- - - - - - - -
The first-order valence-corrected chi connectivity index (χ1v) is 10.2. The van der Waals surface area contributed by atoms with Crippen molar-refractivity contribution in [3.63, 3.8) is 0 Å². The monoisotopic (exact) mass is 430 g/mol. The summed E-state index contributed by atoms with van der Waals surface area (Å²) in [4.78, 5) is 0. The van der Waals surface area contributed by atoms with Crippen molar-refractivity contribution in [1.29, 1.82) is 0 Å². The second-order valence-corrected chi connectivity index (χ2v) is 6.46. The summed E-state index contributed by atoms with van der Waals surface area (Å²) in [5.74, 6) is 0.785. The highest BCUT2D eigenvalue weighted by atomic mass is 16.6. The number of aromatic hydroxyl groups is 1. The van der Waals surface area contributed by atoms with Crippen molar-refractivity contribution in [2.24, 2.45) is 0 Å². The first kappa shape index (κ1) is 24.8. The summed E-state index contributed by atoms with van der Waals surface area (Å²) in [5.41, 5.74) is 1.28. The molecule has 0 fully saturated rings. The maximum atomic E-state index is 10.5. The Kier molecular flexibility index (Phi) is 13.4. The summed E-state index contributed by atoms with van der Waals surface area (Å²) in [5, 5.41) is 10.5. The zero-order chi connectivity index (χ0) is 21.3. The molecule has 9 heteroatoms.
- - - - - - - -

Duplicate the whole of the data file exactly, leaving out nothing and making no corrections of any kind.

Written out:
The first-order valence-corrected chi connectivity index (χ1v) is 10.2. The van der Waals surface area contributed by atoms with Crippen molar-refractivity contribution in [3.63, 3.8) is 0 Å². The monoisotopic (exact) mass is 430 g/mol. The summed E-state index contributed by atoms with van der Waals surface area (Å²) in [4.78, 5) is 0. The van der Waals surface area contributed by atoms with Crippen molar-refractivity contribution in [1.29, 1.82) is 0 Å². The second-order valence-corrected chi connectivity index (χ2v) is 6.46. The summed E-state index contributed by atoms with van der Waals surface area (Å²) in [5.74, 6) is 0.785. The highest BCUT2D eigenvalue weighted by atomic mass is 16.6. The number of aromatic hydroxyl groups is 1. The van der Waals surface area contributed by atoms with Crippen molar-refractivity contribution in [2.24, 2.45) is 0 Å². The first kappa shape index (κ1) is 24.8. The summed E-state index contributed by atoms with van der Waals surface area (Å²) in [5.41, 5.74) is 1.28. The molecule has 0 fully saturated rings. The maximum atomic E-state index is 10.5. The Kier molecular flexibility index (Phi) is 13.4. The summed E-state index contributed by atoms with van der Waals surface area (Å²) in [5, 5.41) is 10.5. The zero-order chi connectivity index (χ0) is 21.3. The molecule has 9 heteroatoms.